How many miles from earth would be classed as geostationary? on average about 25,000 miles, hence the lower speed as the Earths gravity is less.

What is Ku? K-under or "Kurz-unten"

What is an LNA? Low noise amplifier (christ a child could answer that one)

What is a transponder? Transmitter responder

Who are World Skies? The whacky dutch lot that stick a lot of them up there.



posted on Sep, 11 2011 @ 05:15 PM
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Originally posted by woogleuk
I really don't see the relevence of your questions, I will answer them to the best of my ability anyway. You were still wrong about satellites coming to a stop though...............



Originally posted by michael1983l
reply to post by woogleuk
 


Ok ok you think I am not talking sense. Answer me a few questions then.

What is a translation frequency? Moving the signal to another part of the axis WRONG

What bands to satellites operate in? C and some use Ku - X Band, Ka so again Wrong

How many miles from earth would be classed as geostationary? on average about 25,000 miles, hence the lower speed as the Earths gravity is less. Wrong again it is 22,236 miles and that gives 23 hours and 58 seconds of accuracy.

What is Ku? K-under or "Kurz-unten" Wow you got one

What is an LNA? Low noise amplifier (christ a child could answer that one)
Well you appear to be one, why would one need a low noise amplifyer in regards to satellite broadcasting?
What is a transponder? Transmitter responder Wrong - in terms of satellites it is referring to a space segment on said satellite

Who are World Skies? The whacky dutch lot that stick a lot of them up there.

Actually they are american now as they have been taken over. Well done on answering the questions you can find on google and also well done on not answering the questions you cannot find on google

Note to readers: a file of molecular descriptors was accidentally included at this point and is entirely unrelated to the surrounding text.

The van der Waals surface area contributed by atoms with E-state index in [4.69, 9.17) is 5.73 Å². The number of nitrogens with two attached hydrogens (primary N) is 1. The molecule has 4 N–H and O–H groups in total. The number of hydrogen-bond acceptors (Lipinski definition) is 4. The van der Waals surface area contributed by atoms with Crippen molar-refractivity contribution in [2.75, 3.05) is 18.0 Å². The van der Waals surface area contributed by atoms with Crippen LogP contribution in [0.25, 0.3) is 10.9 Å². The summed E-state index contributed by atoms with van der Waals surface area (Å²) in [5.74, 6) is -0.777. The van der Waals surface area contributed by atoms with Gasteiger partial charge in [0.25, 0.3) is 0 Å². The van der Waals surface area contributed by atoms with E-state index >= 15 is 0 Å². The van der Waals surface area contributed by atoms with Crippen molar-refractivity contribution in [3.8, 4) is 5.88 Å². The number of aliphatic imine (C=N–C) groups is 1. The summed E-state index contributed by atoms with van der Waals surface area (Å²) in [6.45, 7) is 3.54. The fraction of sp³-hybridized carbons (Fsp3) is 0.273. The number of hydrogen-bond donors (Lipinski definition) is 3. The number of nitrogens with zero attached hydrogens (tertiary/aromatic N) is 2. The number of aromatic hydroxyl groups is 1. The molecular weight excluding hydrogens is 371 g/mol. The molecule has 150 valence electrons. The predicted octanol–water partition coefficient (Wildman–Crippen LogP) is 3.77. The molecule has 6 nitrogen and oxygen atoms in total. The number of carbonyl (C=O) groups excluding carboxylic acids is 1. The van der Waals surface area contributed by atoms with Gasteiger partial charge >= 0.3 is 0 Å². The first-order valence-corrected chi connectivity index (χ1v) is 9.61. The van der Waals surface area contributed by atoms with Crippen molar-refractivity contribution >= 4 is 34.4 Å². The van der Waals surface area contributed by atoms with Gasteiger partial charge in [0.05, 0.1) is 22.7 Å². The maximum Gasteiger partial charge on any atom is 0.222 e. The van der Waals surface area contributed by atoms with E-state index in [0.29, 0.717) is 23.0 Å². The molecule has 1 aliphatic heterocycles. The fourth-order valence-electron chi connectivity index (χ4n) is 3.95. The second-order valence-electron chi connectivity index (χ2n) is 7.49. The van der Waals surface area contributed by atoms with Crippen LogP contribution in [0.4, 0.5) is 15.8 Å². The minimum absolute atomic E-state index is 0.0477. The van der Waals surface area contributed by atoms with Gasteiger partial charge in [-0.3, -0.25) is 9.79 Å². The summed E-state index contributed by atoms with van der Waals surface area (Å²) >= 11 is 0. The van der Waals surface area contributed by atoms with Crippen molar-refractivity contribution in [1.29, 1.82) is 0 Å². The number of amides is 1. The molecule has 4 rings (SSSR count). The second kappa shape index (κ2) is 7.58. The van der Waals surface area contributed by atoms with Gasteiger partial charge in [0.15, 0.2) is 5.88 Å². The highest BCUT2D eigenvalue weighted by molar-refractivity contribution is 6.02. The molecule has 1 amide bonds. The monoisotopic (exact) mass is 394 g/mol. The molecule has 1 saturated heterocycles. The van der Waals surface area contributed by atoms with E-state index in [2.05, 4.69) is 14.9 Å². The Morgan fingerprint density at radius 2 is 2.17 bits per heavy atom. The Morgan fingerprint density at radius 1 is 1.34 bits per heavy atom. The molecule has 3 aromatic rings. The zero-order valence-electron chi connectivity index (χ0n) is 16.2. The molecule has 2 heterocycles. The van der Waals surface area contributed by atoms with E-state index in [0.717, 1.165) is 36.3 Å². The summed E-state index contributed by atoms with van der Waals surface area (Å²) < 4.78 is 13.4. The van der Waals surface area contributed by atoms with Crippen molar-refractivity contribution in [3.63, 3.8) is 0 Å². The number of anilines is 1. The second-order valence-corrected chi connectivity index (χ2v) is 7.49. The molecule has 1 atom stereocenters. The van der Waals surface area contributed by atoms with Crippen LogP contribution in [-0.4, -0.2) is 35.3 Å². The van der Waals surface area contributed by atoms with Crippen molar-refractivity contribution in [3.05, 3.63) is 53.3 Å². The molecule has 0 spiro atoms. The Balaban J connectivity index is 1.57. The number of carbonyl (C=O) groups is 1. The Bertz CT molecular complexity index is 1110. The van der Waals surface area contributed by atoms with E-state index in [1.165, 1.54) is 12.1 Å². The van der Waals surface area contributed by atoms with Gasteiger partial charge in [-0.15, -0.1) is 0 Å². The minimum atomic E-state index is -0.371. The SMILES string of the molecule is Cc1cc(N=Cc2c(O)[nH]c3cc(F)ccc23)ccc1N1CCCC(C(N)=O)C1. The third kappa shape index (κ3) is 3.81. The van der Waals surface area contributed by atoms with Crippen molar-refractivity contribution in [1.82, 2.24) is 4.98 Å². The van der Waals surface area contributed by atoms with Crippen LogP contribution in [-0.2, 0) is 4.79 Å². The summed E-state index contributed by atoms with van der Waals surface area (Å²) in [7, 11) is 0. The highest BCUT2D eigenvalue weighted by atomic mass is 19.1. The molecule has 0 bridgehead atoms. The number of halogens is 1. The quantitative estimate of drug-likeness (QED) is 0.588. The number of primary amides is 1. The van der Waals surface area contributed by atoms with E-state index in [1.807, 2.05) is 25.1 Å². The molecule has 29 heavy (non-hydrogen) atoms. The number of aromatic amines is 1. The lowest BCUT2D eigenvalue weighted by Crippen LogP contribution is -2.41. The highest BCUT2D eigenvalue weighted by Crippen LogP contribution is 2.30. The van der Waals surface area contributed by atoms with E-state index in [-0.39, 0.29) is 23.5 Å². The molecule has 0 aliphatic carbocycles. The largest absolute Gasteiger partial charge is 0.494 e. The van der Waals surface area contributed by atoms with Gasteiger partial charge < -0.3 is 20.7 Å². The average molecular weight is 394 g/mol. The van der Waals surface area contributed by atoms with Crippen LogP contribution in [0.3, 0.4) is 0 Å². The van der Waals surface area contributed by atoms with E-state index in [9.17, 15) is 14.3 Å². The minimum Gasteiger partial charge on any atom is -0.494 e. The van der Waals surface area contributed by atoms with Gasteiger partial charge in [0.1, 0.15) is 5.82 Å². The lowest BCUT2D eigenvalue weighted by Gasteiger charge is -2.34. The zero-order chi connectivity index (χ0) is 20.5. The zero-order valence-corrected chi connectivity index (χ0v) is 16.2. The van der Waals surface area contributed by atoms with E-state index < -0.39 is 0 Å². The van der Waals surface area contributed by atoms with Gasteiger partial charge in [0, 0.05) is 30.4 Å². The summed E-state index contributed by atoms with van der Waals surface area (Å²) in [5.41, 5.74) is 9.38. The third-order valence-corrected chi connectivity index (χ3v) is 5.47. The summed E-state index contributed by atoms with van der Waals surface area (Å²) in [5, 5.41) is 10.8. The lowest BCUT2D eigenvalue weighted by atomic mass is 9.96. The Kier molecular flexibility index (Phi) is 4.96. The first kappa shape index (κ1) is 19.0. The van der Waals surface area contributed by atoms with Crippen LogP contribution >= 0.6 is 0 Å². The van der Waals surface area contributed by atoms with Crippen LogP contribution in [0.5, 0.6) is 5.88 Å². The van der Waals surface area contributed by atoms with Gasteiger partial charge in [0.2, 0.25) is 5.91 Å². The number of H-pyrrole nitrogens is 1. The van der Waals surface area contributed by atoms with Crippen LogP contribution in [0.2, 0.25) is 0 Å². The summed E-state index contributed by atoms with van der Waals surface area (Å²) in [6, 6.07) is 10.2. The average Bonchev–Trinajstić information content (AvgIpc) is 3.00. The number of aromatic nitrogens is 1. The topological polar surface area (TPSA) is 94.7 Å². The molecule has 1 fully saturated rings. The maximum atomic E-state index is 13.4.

posted on Sep, 11 2011 @ 05:31 PM
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I saw something similar some 45 years ago. My parents had bought me a small Tasco refractor with a tripod for Christmas. I was in a boarding school for gifted kids at the time.. I friend of mine from Venezuela came home with me for spring vacation since his parents had decided the cost to fly him back was not worth the time they would have with him. We lived in a house on Savannah Beach, GA. Most of the houses on the beach had the living accomodations on the 2nd floor to take advantage of breeze and view. There was a large wooden deck off of my parents bedroom. My friend and I had dragged the telescope out on the deck to see what we could see. After a few minutes we saw what we thought was a satellite coming off the ocean heading east to west. We watched it for a minute and then I tried to get it in the telescope. As I was looking back and forth from the telescope to the object my friend poked me in the arm and said, "Look! It stopped!" I immediately looked back up and sure enough it had stopped. While we were both looking at it it blinked off. Like someone turned a switch. We immediately ran back inside and told my parents who were uninterested and unimpressed. We both saw it so I'm pretty sure it was real. Since this would have been around 1967 there weren't a whole lot of satellites in the sky. And even then as a budding amateur astronomer I knew satellites don't hover. I still have no idea what it was.



posted on Sep, 11 2011 @ 05:38 PM
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Originally posted by michael1983l

Ok ok you think I am not talking sense. Answer me a few questions then.

What is a translation frequency? Moving the signal to another part of the axis WRONG



Frequency translation is the process of moving a signal from one part of the frequency axis
, so not wrong


What bands to satellites operate in? C and some use Ku - X Band, Ka so again Wrong



Fixed Service Satellites use the C band, and the lower portions of the Ku bands
, so again, not wrong, plus you didn't specify which satellites


How many miles from earth would be classed as geostationary? on average about 25,000 miles, hence the lower speed as the Earths gravity is less. Wrong again it is 22,236 miles and that gives 23 hours and 58 seconds of accuracy.



All Earth geosynchronous orbits have a semi-major axis of 42,164 km (26,199 mi), A satellite in such an orbit is at an altitude of approximately 35,786 km (22,236 mi)
, so on average 25,000 miles or so, so not wrong really AGAIN.


What is Ku? K-under or "Kurz-unten" Wow you got one


Actually, I have them all......so far.


What is an LNA? Low noise amplifier (christ a child could answer that one)
Well you appear to be one, why would one need a low noise amplifyer in regards to satellite broadcasting?


Facing defeat you resort to name calling? I am a 31 year old man, married with 2 children thank you very much.But to answer your addon question, because the recieved signal is so low it needs amplified.


What is a transponder? Transmitter responder Wrong - in terms of satellites it is referring to a space segment on said satellite